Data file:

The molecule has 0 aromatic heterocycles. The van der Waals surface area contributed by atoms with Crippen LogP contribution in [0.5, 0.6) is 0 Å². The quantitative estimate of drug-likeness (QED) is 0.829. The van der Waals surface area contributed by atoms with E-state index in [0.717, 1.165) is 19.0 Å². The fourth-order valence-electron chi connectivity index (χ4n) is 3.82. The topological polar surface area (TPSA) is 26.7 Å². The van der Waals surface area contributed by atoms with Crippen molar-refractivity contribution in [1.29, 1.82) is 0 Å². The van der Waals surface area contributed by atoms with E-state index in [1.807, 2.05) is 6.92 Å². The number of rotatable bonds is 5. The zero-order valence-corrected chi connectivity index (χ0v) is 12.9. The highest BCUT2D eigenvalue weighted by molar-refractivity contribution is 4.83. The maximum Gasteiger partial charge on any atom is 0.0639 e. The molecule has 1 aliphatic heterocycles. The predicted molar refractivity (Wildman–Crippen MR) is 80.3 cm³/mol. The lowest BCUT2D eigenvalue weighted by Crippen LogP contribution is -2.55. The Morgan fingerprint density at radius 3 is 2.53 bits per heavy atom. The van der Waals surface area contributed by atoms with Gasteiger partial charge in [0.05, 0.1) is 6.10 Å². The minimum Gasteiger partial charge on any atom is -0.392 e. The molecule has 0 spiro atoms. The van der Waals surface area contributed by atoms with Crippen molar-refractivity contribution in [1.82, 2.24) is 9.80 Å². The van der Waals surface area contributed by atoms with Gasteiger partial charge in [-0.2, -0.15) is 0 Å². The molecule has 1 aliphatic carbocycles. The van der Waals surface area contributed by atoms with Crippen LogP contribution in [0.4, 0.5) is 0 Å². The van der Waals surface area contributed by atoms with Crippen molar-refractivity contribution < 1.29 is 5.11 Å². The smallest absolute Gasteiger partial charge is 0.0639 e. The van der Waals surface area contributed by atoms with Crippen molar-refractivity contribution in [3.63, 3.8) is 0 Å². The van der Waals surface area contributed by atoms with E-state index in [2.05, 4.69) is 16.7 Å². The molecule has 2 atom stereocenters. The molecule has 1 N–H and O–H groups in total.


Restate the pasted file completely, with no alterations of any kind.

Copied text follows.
The molecule has 0 aromatic heterocycles. The van der Waals surface area contributed by atoms with Crippen LogP contribution in [0.5, 0.6) is 0 Å². The quantitative estimate of drug-likeness (QED) is 0.829. The van der Waals surface area contributed by atoms with E-state index in [0.717, 1.165) is 19.0 Å². The fourth-order valence-electron chi connectivity index (χ4n) is 3.82. The topological polar surface area (TPSA) is 26.7 Å². The van der Waals surface area contributed by atoms with Crippen molar-refractivity contribution in [1.29, 1.82) is 0 Å². The van der Waals surface area contributed by atoms with E-state index in [1.807, 2.05) is 6.92 Å². The number of rotatable bonds is 5. The zero-order valence-corrected chi connectivity index (χ0v) is 12.9. The highest BCUT2D eigenvalue weighted by molar-refractivity contribution is 4.83. The maximum Gasteiger partial charge on any atom is 0.0639 e. The molecule has 1 aliphatic heterocycles. The predicted molar refractivity (Wildman–Crippen MR) is 80.3 cm³/mol. The lowest BCUT2D eigenvalue weighted by Crippen LogP contribution is -2.55. The Morgan fingerprint density at radius 3 is 2.53 bits per heavy atom. The van der Waals surface area contributed by atoms with Gasteiger partial charge in [0.05, 0.1) is 6.10 Å². The minimum Gasteiger partial charge on any atom is -0.392 e. The molecule has 0 spiro atoms. The van der Waals surface area contributed by atoms with Crippen molar-refractivity contribution in [1.82, 2.24) is 9.80 Å². The van der Waals surface area contributed by atoms with Gasteiger partial charge in [-0.2, -0.15) is 0 Å². The molecule has 1 aliphatic carbocycles. The van der Waals surface area contributed by atoms with Crippen LogP contribution in [0.4, 0.5) is 0 Å². The van der Waals surface area contributed by atoms with Crippen molar-refractivity contribution < 1.29 is 5.11 Å². The smallest absolute Gasteiger partial charge is 0.0639 e. The van der Waals surface area contributed by atoms with Crippen molar-refractivity contribution in [3.63, 3.8) is 0 Å². The van der Waals surface area contributed by atoms with E-state index in [2.05, 4.69) is 16.7 Å². The molecule has 2 atom stereocenters. The molecule has 1 N–H and O–H groups in total.